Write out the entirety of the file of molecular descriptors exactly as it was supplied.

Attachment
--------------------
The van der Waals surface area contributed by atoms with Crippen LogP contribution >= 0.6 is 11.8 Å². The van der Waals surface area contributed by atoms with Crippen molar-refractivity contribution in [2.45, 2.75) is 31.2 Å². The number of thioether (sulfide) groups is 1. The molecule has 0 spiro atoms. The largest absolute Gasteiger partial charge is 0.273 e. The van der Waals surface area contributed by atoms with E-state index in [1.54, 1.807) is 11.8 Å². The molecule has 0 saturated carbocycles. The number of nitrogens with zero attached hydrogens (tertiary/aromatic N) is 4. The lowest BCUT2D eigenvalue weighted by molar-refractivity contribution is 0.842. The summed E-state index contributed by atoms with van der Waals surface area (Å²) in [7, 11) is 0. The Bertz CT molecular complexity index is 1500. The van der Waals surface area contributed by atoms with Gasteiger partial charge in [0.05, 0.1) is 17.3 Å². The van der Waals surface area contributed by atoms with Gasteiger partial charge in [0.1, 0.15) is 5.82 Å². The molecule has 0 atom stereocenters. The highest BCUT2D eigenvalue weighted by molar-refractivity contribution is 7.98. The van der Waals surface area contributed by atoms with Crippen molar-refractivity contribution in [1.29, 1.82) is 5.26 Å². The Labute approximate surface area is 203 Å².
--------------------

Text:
The van der Waals surface area contributed by atoms with Crippen LogP contribution >= 0.6 is 11.8 Å². The van der Waals surface area contributed by atoms with Crippen molar-refractivity contribution in [2.45, 2.75) is 31.2 Å². The number of thioether (sulfide) groups is 1. The molecule has 0 spiro atoms. The largest absolute Gasteiger partial charge is 0.273 e. The van der Waals surface area contributed by atoms with E-state index in [1.54, 1.807) is 11.8 Å². The molecule has 0 saturated carbocycles. The number of nitrogens with zero attached hydrogens (tertiary/aromatic N) is 4. The lowest BCUT2D eigenvalue weighted by molar-refractivity contribution is 0.842. The summed E-state index contributed by atoms with van der Waals surface area (Å²) in [7, 11) is 0. The Bertz CT molecular complexity index is 1500. The van der Waals surface area contributed by atoms with Gasteiger partial charge in [0.05, 0.1) is 17.3 Å². The van der Waals surface area contributed by atoms with Gasteiger partial charge in [0.1, 0.15) is 5.82 Å². The molecule has 0 atom stereocenters. The highest BCUT2D eigenvalue weighted by molar-refractivity contribution is 7.98. The van der Waals surface area contributed by atoms with Crippen molar-refractivity contribution in [1.29, 1.82) is 5.26 Å². The Labute approximate surface area is 203 Å².